When we find ourselves in a new and elevated situation, it is effective if we can develop a habit of returning to the bottom of the ladder to re-examine the facts. This is a bit of an art as we are always going to be tempted to run up the ladder. What is it that is actually true vs. what am I making up? Here’s a simple example. You walk into a room and a colleague says “what an idiot!”. You immediately feel a surge of anger because you think your colleague called you an idiot. What’s the facts here? What are you making up? Your colleague could have been reading an email or perhaps even talking about themselves. The only fact is they said “what an idiot!”. One of the key tricks here is to be able to accept what it is you don’t know. Once we are comfortable with the notion that it is okay not to know everything, then we can be more comfortable with asking others for information.
Assume the best about others.
One of the main reasons we rise up the ladder of inference is out of self-preservation. It’s a very basic part of our humanity that goes back to cave dwelling times. We use our minds to infer what could go wrong so we can devise a means of avoiding any impending risks. That instinct is still with us, but the same level of risk doesn’t surround us, particularly in an office or social setting. What if we cultivated a habit of assuming that others have a basic intention of doing their best at all times. Then when we begin to move up the ladder making less complimentary assumptions we catch our self and stop. Don’t assume. Ask. By doing so you get to add more real facts to the situation.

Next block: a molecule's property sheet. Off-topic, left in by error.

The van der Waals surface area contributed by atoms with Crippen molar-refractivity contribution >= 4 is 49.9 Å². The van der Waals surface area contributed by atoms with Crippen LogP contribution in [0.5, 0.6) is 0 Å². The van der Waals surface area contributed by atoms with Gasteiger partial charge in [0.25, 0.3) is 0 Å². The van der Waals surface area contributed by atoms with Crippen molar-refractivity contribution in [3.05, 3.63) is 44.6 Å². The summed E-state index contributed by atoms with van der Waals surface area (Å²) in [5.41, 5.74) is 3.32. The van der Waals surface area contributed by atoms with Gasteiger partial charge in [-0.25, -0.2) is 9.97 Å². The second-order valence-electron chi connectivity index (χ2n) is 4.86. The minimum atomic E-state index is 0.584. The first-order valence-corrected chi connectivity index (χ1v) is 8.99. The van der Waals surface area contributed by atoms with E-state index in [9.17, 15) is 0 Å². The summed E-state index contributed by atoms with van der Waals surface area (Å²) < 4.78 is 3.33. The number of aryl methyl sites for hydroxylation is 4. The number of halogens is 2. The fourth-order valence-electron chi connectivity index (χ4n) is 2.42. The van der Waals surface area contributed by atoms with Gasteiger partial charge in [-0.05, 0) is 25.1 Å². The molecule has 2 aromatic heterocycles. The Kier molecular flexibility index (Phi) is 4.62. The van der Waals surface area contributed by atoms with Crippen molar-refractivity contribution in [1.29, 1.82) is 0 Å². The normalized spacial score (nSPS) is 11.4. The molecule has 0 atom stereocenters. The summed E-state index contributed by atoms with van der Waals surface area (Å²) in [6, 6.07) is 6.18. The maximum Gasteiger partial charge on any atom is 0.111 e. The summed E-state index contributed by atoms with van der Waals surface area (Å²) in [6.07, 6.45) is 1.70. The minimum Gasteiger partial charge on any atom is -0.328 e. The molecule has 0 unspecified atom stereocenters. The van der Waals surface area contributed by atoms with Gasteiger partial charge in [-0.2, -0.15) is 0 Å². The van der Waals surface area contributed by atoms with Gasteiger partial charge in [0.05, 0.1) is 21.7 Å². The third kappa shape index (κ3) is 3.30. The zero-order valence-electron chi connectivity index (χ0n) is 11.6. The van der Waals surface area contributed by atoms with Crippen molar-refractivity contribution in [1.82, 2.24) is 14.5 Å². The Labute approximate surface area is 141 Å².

I’m not sure which part of this idea is more important. Everybody is imperfect … it is part of our beauty. Is it more important to accept imperfections in ourselves or in others? My guess is the root of this is to accept that I am imperfect. Once I’m comfortable with that, it is much easier for me to accept imperfection in others. But it is the acceptance of imperfection in others that simplifies our life, because we can’t change other people.
Decide to act (or not).
One area of imperfection we will likely discover is that we are still sadly lacking in true facts, so a path forward may not be clear. Each situation will be different, but we will have two basic choice. Take action or do nothing. Doing nothing can be difficult when the current situation is less than ideal. Often the challenge is knowing what to do because of the lack of facts. If there is a clear next step, take it. Where things are more ambiguous that can be a source of anxiety, because doing nothing about an undesirable situation doesn’t feel good. What would it take to develop the capability of assuming things we can’t control will turn out okay? As a coach once said to me: “what would it take to trust the universe on this one?”
What do you think of this as a new ladder to climb? First, return to the bottom of the ladder and take a real inventory of the facts. We then notice our lack of information and ask questions to find out more, basing our questions on the assumed good intentions of others. We then begin to intentionally create a new perception of the imperfect state of the situation and accept it for what it is. From there we can decide what actions, if any, might help the situation, or if we should just trust that things will turn out well.
Or perhaps its not a ladder at all … just a set of stepping stones to the other side!